Owerri, the Imo State capital, is unique among southern Nigerian cities with a significant population of northern Nigerian migrants. In the other cities, ‘Hausas’ (to most Igbos, any person from northern Nigeria is a Hausa) generally congregate around sections of town designated for life-stock (cattle, rams, and goats) and abattoirs; and also around markets for staple foods like yams and onions, or mosques.
The ‘Hausa’ residents of Owerri are different. They congregate mostly at ‘Ama Hausa’ (abode or avenue of the Hausa, in Igbo language). Sandwiched between Nekede and Douglas Road junction, and a township primary school, and situated on no more than three plots of land, Ama Hausa Owerri has, over the past three decades, been transformed into a virtual ‘World Bank’ dominated by northern Nigerians; 90-95 per cent of whom are from Sokoto State. Every major convertible currency is traded openly by more than three hundred hustlers of all sorts.
This riotous foreign exchange market also boasts other more notoriously chaotic scenes—from the ubiquitous unsightly tricycles (‘Keke’), to smoke-filled ‘suya’ spots and vendors of all manner of foods (kola nuts, yams), cheap cell phone accessories, bootlegged watches, cigarettes, and home brewed drinks (‘fura de nunu’ and kunu). The vehicular traffic jam, and the Muslim faithful praying amidst the brackish water, as well as fumes from loud generators in an open space large enough for a modern living room, all make Ama Hausa Owerri a sea of humanity to behold.
The first thought that crosses your mind as you come into Ama Hausa is why government would ignore clear violations of its foreign currency and money-laundering laws, building and zoning codes, let alone the much-trumpeted ‘Imo Clean & Green’ slogan of the Imo State Government. The N5,000,000 limit on cash transactions per our anti-money laundering laws does not apply here; neither could the operators be bothered by CBN’s ‘know thy customer’ injunctions. In fact, all the naira and some foreign currencies sold here are delivered straight from the banks across the street, often with freshly stamped labels. Consequently, analytical labels like ‘informal’, ‘black market’ or ‘underground’ clearly misrepresent what goes on here. After all, a special Mobile Police squad is stationed here permanently, in addition to several plainclothes detectives providing cover for the operators.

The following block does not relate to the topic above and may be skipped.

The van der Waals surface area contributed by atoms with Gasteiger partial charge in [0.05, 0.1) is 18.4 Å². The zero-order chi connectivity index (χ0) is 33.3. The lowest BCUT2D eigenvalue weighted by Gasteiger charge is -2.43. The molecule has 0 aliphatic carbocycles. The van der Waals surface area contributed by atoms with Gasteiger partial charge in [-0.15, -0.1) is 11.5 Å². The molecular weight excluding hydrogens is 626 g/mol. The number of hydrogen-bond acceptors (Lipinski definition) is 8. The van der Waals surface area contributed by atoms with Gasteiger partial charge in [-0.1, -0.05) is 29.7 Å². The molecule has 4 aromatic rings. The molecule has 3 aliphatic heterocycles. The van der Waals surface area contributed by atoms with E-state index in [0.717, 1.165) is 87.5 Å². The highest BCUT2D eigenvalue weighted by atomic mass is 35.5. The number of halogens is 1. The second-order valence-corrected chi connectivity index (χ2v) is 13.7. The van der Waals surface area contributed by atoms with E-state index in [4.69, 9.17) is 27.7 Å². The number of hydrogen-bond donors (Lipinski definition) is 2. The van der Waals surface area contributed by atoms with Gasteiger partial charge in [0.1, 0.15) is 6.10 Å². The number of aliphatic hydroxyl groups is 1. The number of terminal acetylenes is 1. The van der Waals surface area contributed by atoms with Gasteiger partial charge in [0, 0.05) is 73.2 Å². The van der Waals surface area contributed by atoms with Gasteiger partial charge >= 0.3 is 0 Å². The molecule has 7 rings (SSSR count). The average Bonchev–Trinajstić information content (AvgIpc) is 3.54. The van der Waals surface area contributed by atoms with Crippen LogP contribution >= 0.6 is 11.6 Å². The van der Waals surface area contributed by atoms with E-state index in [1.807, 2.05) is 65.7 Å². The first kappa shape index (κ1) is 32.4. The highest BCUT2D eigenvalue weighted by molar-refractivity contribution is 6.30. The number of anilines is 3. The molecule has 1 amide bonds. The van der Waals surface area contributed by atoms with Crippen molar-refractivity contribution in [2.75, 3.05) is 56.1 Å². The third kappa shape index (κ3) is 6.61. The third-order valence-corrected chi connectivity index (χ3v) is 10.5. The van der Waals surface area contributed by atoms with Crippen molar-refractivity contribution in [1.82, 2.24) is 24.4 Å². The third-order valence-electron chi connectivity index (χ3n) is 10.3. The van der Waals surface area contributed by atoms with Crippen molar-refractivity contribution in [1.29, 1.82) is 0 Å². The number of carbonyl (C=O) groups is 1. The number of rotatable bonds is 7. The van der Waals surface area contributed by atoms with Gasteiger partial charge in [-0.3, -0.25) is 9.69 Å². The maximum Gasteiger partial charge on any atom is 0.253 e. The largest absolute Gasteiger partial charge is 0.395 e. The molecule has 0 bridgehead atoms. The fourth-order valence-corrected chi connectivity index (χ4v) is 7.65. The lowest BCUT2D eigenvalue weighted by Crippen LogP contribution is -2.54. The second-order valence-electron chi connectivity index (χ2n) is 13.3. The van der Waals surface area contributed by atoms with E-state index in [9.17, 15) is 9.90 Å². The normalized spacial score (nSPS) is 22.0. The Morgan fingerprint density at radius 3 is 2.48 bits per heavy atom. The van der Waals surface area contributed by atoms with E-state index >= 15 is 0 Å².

The traders divide along ‘Hausa’ and Igbo ethnicities, with the ‘Hausa’ clearly dominant under the aegis of the Al-Amanat Association of Nigeria Limited Bureau de Change. Founded about 20 years ago, Al-Amanat is a nation-wide organization that controls the non-bank foreign currency market in Nigeria and much of the eastern zone of West Africa. Its Owerri branch boasts about 226 members. New members who must be introduced by a guarantor and member of Al-Amanat, are required to pay a N50,000 registration fee; face a rigorous interview and screening panel, and issued with an identity card, upon unanimous approval. They must also undergo a period of tutelage before they are allowed to commence trading as an apprentice to a ‘brother’ or patron (‘oga’). The selection process is so tightly controlled along ethno-religious and familial lines that Al-Amanat must be one of the most inwardly segregationist organisations in the country.
Their Igbo counterpart is the Igwebuike Traders Association, founded about 13 years ago and registered with the Corporate Affairs Commission, instead of the CBN. It has about 50 registered members, each of whom employs up to two male helpers/apprentices and up to two salesgirls. The association boasts members from various parts of Igboland, unlike the largely Sokoto origin of the ‘Hausas’. Like Al-Amanat, prospective Igwebuike members must undergo rigorous screening and background checks, and must be sponsored by current members. Though very costly, formal sector financial institutions could benefit from some of the personnel risk management strategies found in Ama Hausa Owerri.
Trading on the World Bank of Owerri is a clientelist operation undergirded by trust and social capital. Few traders start out with any cash; instead, trades are negotiated by apprentices and hustlers who then approach ‘the Dealers’ in the inner chambers of the market to advance them the cash to settle their customers at an agreed price. The Igbos call it ‘oso ahia’. Economists would indeed be amazed at the shrewdness of these traders who make anywhere from N0.20 to N0.50, but rarely N1.00, per trade. Like any informal sector ‘hustling,’ traders could go for days without ‘market’ or take home as little as N1; but with ‘God on their side’, savvy operators could earn as high N5,000 per day. Success depends on the volume of trades, rather than on unit gains. At the close of business, returns are made to the Dealers who then sell the hard currencies to mostly Igbo traders and importers at Aba, Onitsha, and Lagos.
Subsequent column will explore the political, social, and economic implications of the World Bank of Owerri vis-a-vis CBN’s much vaunted financial sector reforms.